Last week we celebrated the Forty Hours of Exposition at my home parish. For those of you who are not aware of what that is, here is a simple explanation: For forty continuous hours, the Eucharist, Host, or Body of Christ – whichever term is more familiar to you – is on display at the church. During this time, people come to spend an hour in the presence of the Lord, sitting in quiet, contemplative prayer. A deeper explanation can be found on the Catholic Education Resource Center website.
I experienced my first Forty Hours last Friday, and I was amazed at how present I felt during that time. The peace and stillness that emanated throughout the massive, frigid church were humbling; I felt it deep within. With every breath, I gave thanks to the Lord for my family, our health, and the innumerable blessings he has bestowed upon us. During this time, I also found myself begging God for clarity. See, I am at a crossroads; I have been at one for what feels like a lifetime. The vocation I was destined for – that longing God gave me for a specific career – has been suffocating for too long. Despite working towards making writing a priority, it is still taking a backseat to everything else that is present in my life. So here I found myself alone with God; the perfect opportunity to ask him to help me see beyond what my eyes have been able to show me. I asked – no – implored him, to open my eyes to what he wants for my life. Why? Because something is still missing.
I don’t want to merely exist, I want to thrive. I am blessed with two beautiful sons, an incredible husband, loving family, and everything else we could ever need, but I know in my heart, that I am being pulled and tugged in too many directions, none of which afford me the opportunity to do what I love to do – write. I started this blog as my commitment to writing. I figured, if I have a blog, then I can hold myself accountable. I should be writing every day, at the very least every week, but more accurately, I write a few times a month. I find myself consumed with the affairs of the children, submitting to the needs of my husband and his career aspirations, and working two part-time jobs, neither of which allow me to be whom I presume God wants me to be – a writer.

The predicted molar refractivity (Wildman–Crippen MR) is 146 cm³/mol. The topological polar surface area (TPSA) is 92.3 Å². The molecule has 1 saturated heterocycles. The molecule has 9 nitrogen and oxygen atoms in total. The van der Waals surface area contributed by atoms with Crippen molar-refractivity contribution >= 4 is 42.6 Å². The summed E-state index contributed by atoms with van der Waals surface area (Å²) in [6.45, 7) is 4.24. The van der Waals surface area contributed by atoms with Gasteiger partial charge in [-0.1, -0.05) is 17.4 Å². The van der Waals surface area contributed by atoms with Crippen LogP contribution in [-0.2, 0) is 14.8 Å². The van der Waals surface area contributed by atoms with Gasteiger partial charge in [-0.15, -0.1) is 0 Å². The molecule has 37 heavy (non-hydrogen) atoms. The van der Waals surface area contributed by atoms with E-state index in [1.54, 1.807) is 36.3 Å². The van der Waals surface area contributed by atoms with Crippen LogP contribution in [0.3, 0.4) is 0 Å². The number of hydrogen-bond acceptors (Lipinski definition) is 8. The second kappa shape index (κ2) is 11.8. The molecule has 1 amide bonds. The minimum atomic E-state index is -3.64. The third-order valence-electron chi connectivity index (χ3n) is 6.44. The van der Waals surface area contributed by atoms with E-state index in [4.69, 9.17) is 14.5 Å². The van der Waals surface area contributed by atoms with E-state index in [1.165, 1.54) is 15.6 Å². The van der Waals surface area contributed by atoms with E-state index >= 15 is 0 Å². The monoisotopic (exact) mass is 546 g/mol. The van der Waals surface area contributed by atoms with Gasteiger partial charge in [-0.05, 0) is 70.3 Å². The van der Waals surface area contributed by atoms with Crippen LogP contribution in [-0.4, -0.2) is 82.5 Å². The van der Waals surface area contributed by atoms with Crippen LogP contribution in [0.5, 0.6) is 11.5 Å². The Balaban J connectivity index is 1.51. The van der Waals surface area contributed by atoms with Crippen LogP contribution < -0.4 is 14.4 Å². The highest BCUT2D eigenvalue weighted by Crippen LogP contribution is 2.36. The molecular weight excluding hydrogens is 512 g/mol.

I went back to work after my husband made a significant career change. Part of it was because I know it will take time for him to work his way up the ladder, but the other part was because being home with two children all day had me going mad. I had to put them in preschool, or I was going to lose my mind. I wanted so badly to believe that I fit the part of the stay-at-home mom who kept her house sparkling and homeschooled her children, but that was not me. It is not me. Every so often, I find myself wishing I could go back to being home with the kids, but then I remember why I am not. Don’t misunderstand me, please, I adore my children, in fact, I want more, the desire to be a mother is still one of my greatest, but I am an introvert and my home is my sanctuary, therefore, being a hermit crab and taking care of two rambunctious boys with enough energy to tear down a building was not a suitable combination. I function best when I can balance the chaos in my life with peace and calm, words counter-intuitive to being home with two boys. My house was a perpetual mess of toys, screams permeated the walls, and my joy and sanity were slowly disappearing. No matter how hard I worked to keep the house in order, it took little to no time for the boys to turn it upside down. I was wearing myself down, so I went to a psychologist for help. “Not every mother is meant to be a stay-at-home mom. And that’s OK, ” she insisted. I felt like a failure. How could I, the very person who always said I didn’t need a career to be fulfilled, be failing at what I wanted so badly in life – to be home with my kids?
I came to the harsh realization that life is ever-evolving and that our needs and wants don’t remain stagnant. Perhaps once upon a time, I wanted to be a stay-at-home mom, the perfect Stepford Wife – I wrote about that desire in an old blog I used to have – but that isn’t me anymore. I grew up, I evolved. The thirty-year-old me has different needs than the 24-year-old me, or the thirteen-year-old me who wanted to be an orthopedic surgeon. So I asked God to help me see what he wants for me and my life. In a perfect world, things would fall somewhere in the middle. My kids are growing up, they started school, and at least with that I have some time to be home alone; to write, to clean, to practice my daily yoga, in tranquility, so that I can be a better mother and wife when the kids and husband come home in the afternoon. That is what I believe God wants for my life because that is what I want for my life. The desires of the heart are placed there by God so that we can pursue them, aren’t they?
Whatever the answer, I am still a work in progress. Aren’t we all?